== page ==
"Cadaver conference day": A psychiatrist in the gross anatomy course

Gary J. Kennedy, Todd R. Olson

Research output: Contribution to journalArticle

2 Citations (Scopus)

Abstract

Numerous medical schools in the United States and abroad have determined that anatomy taught through cadaver dissection is untenable. Concerns for cost effectiveness, educational efficacy, the shortage of trained anatomist teachers, the increasing demand for cadavers, and pressure to convert dissection rooms to research laboratories, all argue for minimizing or eliminating cadaver dissection. However, arguments against dissection tend to ignore the emotional growth students experience in the process. Cadaver dissection prepares them for one of the core dilemmas of patient care, namely, the need to be personally engaged yet clinically detached. This dilemma, traditionally encountered with the first incision in the dissection lab, will persist throughout professional life, and it must be addressed in order to provide humanistic care with scientific objectivity. What follows is one perspective on how to shape students' self-awareness in the first weeks of dissection. The premise is simply that examination of the cadaver provides the student a unique opportunity to examine the self.

Original languageEnglish (US)
Pages (from-to)26-30
Number of pages5
JournalPrimary Psychiatry
Volume16
Issue number1
StatePublished - Jan 2009

Fingerprint

Cadaver
Psychiatry
Dissection
Anatomy
Students
Anatomists
Medical Schools
Cost-Benefit Analysis
Patient Care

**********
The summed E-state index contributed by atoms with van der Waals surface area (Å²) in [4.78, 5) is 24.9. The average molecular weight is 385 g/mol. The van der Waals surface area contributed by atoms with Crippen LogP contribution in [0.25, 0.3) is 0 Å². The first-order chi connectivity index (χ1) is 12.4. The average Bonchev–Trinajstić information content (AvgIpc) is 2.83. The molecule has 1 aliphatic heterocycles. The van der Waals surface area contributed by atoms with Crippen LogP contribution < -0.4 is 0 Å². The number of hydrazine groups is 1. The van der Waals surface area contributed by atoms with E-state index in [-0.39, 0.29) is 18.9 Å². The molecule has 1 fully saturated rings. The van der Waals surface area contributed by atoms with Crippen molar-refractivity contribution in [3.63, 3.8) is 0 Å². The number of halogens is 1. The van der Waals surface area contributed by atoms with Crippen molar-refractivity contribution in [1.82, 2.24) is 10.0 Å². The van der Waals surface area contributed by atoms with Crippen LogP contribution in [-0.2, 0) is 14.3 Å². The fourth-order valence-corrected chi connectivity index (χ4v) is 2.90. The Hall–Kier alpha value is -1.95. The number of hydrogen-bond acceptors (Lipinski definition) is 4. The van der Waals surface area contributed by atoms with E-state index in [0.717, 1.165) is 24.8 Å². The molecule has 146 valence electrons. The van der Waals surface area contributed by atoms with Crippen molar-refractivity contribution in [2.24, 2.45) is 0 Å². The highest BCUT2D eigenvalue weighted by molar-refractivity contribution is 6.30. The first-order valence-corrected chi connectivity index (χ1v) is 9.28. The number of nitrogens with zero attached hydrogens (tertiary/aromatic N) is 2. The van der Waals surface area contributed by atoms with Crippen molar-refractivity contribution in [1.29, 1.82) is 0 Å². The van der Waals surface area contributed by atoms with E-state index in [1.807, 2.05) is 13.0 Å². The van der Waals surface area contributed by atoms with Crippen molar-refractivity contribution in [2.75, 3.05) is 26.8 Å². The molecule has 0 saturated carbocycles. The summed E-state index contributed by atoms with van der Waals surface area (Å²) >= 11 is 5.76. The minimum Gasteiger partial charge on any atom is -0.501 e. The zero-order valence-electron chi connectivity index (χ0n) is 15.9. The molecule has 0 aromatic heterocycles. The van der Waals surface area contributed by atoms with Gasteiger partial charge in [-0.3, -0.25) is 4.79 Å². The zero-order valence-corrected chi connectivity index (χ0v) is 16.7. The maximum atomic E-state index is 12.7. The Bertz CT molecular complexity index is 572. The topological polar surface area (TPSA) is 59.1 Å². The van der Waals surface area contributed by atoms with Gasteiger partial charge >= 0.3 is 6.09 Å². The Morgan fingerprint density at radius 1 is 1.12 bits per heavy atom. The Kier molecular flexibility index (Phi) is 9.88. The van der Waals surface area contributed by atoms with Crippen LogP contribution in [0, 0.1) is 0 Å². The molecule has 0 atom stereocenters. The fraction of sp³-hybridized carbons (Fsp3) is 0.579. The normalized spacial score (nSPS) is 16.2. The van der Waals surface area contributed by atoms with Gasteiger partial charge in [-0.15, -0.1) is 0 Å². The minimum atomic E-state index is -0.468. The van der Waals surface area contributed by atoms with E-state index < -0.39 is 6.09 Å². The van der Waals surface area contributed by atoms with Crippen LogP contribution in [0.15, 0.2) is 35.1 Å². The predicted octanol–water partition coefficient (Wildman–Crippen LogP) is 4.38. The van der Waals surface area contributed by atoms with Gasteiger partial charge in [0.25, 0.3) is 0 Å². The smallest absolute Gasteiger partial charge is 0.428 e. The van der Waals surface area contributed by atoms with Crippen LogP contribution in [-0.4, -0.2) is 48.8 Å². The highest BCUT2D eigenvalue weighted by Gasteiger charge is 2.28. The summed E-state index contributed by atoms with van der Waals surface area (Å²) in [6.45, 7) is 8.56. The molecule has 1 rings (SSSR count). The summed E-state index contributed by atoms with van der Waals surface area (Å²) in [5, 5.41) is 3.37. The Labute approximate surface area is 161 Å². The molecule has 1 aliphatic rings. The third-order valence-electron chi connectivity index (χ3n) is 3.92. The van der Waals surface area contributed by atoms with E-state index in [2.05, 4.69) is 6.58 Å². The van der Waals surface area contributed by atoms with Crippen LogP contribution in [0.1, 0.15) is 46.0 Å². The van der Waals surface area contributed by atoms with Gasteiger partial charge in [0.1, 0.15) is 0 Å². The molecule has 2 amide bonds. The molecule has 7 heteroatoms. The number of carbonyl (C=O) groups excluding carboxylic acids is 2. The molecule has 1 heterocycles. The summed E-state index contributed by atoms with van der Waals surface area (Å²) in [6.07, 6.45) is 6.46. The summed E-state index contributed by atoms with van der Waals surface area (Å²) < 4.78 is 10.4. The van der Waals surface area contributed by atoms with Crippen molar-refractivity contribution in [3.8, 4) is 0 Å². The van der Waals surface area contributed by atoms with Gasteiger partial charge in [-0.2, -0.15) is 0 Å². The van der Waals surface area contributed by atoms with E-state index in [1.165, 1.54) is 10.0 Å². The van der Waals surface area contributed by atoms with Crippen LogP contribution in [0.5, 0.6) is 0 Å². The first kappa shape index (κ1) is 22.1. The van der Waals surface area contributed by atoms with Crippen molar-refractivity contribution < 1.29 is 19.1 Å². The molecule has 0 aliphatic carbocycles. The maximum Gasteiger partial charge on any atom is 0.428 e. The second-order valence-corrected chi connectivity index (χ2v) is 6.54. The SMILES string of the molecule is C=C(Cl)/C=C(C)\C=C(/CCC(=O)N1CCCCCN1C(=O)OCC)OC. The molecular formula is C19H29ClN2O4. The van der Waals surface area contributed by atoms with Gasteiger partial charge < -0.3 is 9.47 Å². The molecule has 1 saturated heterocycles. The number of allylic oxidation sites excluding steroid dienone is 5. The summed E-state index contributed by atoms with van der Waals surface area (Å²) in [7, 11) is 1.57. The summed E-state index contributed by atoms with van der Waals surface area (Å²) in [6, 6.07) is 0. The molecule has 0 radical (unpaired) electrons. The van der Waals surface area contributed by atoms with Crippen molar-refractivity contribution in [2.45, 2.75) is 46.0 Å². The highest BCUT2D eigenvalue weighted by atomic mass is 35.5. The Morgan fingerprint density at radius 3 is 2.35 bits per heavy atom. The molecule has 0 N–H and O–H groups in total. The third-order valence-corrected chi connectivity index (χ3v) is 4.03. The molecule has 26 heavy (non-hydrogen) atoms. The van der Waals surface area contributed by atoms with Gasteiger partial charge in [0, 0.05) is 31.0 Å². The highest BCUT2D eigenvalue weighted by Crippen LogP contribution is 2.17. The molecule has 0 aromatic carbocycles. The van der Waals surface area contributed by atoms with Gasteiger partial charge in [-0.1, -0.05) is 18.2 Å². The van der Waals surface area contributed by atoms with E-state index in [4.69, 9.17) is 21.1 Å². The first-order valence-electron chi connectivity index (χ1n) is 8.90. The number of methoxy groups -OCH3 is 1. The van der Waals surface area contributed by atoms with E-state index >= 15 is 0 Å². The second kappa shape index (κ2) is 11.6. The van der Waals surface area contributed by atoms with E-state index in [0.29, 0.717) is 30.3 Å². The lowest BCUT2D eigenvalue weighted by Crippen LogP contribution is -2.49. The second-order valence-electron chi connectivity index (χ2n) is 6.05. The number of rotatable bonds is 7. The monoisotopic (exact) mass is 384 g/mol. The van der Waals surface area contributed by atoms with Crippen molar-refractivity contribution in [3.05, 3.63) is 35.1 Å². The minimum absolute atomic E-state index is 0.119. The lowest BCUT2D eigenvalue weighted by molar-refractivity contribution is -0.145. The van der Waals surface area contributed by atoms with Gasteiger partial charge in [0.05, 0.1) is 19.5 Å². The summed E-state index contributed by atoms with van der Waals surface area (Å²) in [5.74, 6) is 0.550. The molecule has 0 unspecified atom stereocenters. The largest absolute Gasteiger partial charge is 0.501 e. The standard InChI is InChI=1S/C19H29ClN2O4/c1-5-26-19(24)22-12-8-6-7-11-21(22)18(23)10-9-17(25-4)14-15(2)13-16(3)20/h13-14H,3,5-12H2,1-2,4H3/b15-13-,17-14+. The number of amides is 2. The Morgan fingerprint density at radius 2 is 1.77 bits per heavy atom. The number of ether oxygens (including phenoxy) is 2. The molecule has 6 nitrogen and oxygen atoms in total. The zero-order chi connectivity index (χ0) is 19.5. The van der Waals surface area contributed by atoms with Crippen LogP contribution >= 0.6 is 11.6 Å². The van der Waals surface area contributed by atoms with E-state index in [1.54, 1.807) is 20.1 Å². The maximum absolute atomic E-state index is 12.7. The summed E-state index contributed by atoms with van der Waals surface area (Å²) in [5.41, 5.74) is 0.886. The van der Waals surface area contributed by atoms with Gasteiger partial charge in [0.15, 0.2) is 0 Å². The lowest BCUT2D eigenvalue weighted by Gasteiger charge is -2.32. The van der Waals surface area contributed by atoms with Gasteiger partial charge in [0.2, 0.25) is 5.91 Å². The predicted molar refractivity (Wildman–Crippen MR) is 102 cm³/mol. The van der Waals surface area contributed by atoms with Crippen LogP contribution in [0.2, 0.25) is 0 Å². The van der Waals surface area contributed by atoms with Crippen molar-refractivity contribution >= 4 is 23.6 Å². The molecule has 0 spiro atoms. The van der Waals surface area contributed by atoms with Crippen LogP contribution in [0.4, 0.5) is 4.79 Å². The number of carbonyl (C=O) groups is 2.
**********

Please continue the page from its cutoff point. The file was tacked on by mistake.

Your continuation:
Pressure
Growth
Research

ASJC Scopus subject areas

  • Psychiatry and Mental health

Cite this

"Cadaver conference day" : A psychiatrist in the gross anatomy course. / Kennedy, Gary J.; Olson, Todd R.

In: Primary Psychiatry, Vol. 16, No. 1, 01.2009, p. 26-30.

Research output: Contribution to journalArticle

@article{154bc712143f4440aee904c2dd50ec38,
title = "{"}Cadaver conference day{"}: A psychiatrist in the gross anatomy course",
abstract = "Numerous medical schools in the United States and abroad have determined that anatomy taught through cadaver dissection is untenable. Concerns for cost effectiveness, educational efficacy, the shortage of trained anatomist teachers, the increasing demand for cadavers, and pressure to convert dissection rooms to research laboratories, all argue for minimizing or eliminating cadaver dissection. However, arguments against dissection tend to ignore the emotional growth students experience in the process. Cadaver dissection prepares them for one of the core dilemmas of patient care, namely, the need to be personally engaged yet clinically detached. This dilemma, traditionally encountered with the first incision in the dissection lab, will persist throughout professional life, and it must be addressed in order to provide humanistic care with scientific objectivity. What follows is one perspective on how to shape students' self-awareness in the first weeks of dissection. The premise is simply that examination of the cadaver provides the student a unique opportunity to examine the self.",